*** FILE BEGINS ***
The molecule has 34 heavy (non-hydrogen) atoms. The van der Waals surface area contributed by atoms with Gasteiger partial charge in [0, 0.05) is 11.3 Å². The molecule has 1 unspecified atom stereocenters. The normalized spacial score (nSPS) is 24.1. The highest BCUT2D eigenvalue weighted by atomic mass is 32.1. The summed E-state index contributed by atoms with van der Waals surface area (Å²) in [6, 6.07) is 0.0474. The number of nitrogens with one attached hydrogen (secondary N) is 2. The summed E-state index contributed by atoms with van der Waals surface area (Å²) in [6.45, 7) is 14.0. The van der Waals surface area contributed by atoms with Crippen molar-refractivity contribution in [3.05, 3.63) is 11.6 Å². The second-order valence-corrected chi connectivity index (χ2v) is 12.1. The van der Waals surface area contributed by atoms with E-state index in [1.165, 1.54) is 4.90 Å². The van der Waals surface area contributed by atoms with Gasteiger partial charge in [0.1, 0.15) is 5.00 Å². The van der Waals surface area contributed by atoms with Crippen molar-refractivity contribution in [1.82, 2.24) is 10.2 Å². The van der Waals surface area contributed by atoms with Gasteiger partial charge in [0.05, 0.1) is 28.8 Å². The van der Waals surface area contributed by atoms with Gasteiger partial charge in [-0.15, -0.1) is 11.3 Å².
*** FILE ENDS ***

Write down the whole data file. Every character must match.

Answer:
The molecule has 34 heavy (non-hydrogen) atoms. The van der Waals surface area contributed by atoms with Gasteiger partial charge in [0, 0.05) is 11.3 Å². The molecule has 1 unspecified atom stereocenters. The normalized spacial score (nSPS) is 24.1. The highest BCUT2D eigenvalue weighted by atomic mass is 32.1. The summed E-state index contributed by atoms with van der Waals surface area (Å²) in [6, 6.07) is 0.0474. The number of nitrogens with one attached hydrogen (secondary N) is 2. The summed E-state index contributed by atoms with van der Waals surface area (Å²) in [6.45, 7) is 14.0. The van der Waals surface area contributed by atoms with Crippen molar-refractivity contribution in [3.05, 3.63) is 11.6 Å². The second-order valence-corrected chi connectivity index (χ2v) is 12.1. The van der Waals surface area contributed by atoms with E-state index in [1.165, 1.54) is 4.90 Å². The van der Waals surface area contributed by atoms with Gasteiger partial charge in [0.1, 0.15) is 5.00 Å². The van der Waals surface area contributed by atoms with Crippen molar-refractivity contribution in [1.82, 2.24) is 10.2 Å². The van der Waals surface area contributed by atoms with Gasteiger partial charge in [0.05, 0.1) is 28.8 Å². The van der Waals surface area contributed by atoms with Gasteiger partial charge in [-0.15, -0.1) is 11.3 Å².